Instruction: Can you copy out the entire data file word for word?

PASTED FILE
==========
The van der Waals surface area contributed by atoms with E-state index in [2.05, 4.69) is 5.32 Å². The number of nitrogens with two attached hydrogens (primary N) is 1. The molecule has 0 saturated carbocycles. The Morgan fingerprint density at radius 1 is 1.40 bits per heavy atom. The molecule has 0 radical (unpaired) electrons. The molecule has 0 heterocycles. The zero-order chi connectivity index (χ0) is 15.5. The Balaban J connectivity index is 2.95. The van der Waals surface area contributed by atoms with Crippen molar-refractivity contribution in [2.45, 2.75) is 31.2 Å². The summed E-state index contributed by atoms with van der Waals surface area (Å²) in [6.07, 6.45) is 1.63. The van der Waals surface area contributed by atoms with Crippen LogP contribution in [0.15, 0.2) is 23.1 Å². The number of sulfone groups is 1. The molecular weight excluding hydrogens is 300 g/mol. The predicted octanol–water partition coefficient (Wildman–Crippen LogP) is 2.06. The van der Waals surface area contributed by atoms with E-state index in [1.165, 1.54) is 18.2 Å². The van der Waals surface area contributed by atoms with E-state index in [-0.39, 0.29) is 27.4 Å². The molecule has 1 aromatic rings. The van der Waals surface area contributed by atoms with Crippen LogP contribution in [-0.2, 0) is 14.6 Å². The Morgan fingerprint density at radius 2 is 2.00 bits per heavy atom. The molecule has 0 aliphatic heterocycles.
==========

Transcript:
The van der Waals surface area contributed by atoms with E-state index in [2.05, 4.69) is 5.32 Å². The number of nitrogens with two attached hydrogens (primary N) is 1. The molecule has 0 saturated carbocycles. The Morgan fingerprint density at radius 1 is 1.40 bits per heavy atom. The molecule has 0 radical (unpaired) electrons. The molecule has 0 heterocycles. The zero-order chi connectivity index (χ0) is 15.5. The Balaban J connectivity index is 2.95. The van der Waals surface area contributed by atoms with Crippen molar-refractivity contribution in [2.45, 2.75) is 31.2 Å². The summed E-state index contributed by atoms with van der Waals surface area (Å²) in [6.07, 6.45) is 1.63. The van der Waals surface area contributed by atoms with Crippen LogP contribution in [0.15, 0.2) is 23.1 Å². The number of sulfone groups is 1. The molecular weight excluding hydrogens is 300 g/mol. The predicted octanol–water partition coefficient (Wildman–Crippen LogP) is 2.06. The van der Waals surface area contributed by atoms with E-state index in [1.165, 1.54) is 18.2 Å². The van der Waals surface area contributed by atoms with E-state index in [-0.39, 0.29) is 27.4 Å². The molecule has 1 aromatic rings. The van der Waals surface area contributed by atoms with Crippen LogP contribution in [-0.2, 0) is 14.6 Å². The Morgan fingerprint density at radius 2 is 2.00 bits per heavy atom. The molecule has 0 aliphatic heterocycles.